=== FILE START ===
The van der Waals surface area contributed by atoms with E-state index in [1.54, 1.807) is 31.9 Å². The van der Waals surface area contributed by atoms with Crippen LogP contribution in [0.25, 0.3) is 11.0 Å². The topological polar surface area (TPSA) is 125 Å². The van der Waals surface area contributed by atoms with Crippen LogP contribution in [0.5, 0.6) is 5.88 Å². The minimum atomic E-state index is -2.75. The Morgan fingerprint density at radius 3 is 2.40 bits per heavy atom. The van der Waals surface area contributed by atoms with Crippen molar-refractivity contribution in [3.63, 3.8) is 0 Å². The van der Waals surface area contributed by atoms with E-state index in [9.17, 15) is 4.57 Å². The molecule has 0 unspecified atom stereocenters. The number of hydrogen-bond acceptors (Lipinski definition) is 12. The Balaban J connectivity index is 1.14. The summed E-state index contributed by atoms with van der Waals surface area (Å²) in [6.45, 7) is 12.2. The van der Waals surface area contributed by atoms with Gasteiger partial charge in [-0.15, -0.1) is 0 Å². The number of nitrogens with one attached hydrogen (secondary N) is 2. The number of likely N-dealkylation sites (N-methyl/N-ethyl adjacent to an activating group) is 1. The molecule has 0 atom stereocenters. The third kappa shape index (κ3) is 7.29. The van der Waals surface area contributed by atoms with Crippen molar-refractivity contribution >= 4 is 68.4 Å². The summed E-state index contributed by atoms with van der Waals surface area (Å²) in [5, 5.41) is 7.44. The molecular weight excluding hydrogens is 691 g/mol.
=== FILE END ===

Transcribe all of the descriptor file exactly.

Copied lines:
The van der Waals surface area contributed by atoms with E-state index in [1.54, 1.807) is 31.9 Å². The van der Waals surface area contributed by atoms with Crippen LogP contribution in [0.25, 0.3) is 11.0 Å². The topological polar surface area (TPSA) is 125 Å². The van der Waals surface area contributed by atoms with Crippen LogP contribution in [0.5, 0.6) is 5.88 Å². The minimum atomic E-state index is -2.75. The Morgan fingerprint density at radius 3 is 2.40 bits per heavy atom. The van der Waals surface area contributed by atoms with Crippen molar-refractivity contribution in [3.63, 3.8) is 0 Å². The van der Waals surface area contributed by atoms with E-state index in [9.17, 15) is 4.57 Å². The molecule has 0 unspecified atom stereocenters. The number of hydrogen-bond acceptors (Lipinski definition) is 12. The Balaban J connectivity index is 1.14. The summed E-state index contributed by atoms with van der Waals surface area (Å²) in [6.45, 7) is 12.2. The van der Waals surface area contributed by atoms with Gasteiger partial charge in [-0.15, -0.1) is 0 Å². The number of nitrogens with one attached hydrogen (secondary N) is 2. The number of likely N-dealkylation sites (N-methyl/N-ethyl adjacent to an activating group) is 1. The molecule has 0 atom stereocenters. The third kappa shape index (κ3) is 7.29. The van der Waals surface area contributed by atoms with Crippen molar-refractivity contribution >= 4 is 68.4 Å². The summed E-state index contributed by atoms with van der Waals surface area (Å²) in [5, 5.41) is 7.44. The molecular weight excluding hydrogens is 691 g/mol.